• Joanne Ginter will be presenting a short course discussion on Thursday, December 6th, titled “Building Bridges of Understanding with Religion and Culture Through Intercultural Resiliency.”
    • Due to the changing multicultural landscape of their communities, therapists are having to address greater diversity within client populations, including a broader spectrum of religious and cultural practices. This workshop briefly outlines the historically sticky relationship between psychology and religion then emphasizes ways culture and religion can be integrated into the therapeutic discourse through the promotion of intercultural resiliency. Interculturalism allows for relationship building and learning from each other while taking the therapist deeper than multicultural or cross-cultural communication.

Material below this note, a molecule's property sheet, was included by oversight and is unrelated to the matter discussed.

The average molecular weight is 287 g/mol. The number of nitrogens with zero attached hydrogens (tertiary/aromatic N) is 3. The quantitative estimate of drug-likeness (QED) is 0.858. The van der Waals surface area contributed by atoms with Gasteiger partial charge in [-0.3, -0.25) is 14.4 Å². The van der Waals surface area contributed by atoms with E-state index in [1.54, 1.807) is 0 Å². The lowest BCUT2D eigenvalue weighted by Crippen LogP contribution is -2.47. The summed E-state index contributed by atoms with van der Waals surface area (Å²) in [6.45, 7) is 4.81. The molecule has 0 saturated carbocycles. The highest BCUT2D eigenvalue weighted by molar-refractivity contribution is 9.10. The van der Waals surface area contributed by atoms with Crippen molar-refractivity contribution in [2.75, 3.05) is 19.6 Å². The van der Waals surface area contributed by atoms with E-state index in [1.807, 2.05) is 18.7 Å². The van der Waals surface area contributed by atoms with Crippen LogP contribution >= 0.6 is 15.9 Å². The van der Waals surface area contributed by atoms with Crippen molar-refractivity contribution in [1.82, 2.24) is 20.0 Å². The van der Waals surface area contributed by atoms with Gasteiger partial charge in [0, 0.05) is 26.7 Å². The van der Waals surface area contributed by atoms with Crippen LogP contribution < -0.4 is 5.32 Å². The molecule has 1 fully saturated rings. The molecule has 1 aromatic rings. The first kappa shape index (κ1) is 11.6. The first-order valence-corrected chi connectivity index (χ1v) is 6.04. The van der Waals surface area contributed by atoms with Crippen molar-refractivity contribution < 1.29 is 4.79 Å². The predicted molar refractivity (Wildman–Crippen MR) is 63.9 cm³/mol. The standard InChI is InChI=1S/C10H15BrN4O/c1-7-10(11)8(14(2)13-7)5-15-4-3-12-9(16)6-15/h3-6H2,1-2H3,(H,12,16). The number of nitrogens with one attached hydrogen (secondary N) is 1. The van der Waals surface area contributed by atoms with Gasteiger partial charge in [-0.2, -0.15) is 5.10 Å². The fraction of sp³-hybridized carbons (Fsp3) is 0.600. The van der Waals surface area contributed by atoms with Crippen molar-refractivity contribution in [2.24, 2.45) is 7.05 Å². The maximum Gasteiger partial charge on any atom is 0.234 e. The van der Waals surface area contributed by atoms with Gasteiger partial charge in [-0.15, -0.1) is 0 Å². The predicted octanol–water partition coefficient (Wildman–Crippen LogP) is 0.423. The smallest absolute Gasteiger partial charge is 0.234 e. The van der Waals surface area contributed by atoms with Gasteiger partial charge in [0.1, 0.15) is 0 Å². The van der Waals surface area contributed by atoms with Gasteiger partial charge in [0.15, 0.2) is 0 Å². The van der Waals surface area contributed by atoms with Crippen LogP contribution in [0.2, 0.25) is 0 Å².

• Mitra Rashidian will be presenting a short course discussion on Thursday, December 6th, titled “Bridging the Gap Between Clinicians’ Barriers and Effective Communication in Cross-Cultural Sexual Health-Care: Sexuality Taboos, Expression, and Identity.”
    • Human sexuality as a bio-psycho-social phenomenon explores various forms of sexual values, attitudes and expressions. In many cultures, discussion of sexuality is taboo. Our studies indicate that many members of first and second-generation immigrant ethnic families in the USA struggle with repressive sexual attitudes, creating psychological stress and inhibitions. In this workshop, clinicians’ level of comfort, barriers, and attitudes when talking about sexuality will be highlighted, along with useful strategies to provide better engagement with their clients. Additional strategies used to build upon a person’s individual strengths to assist them in overcoming cultural and personal sexual imprints are offered.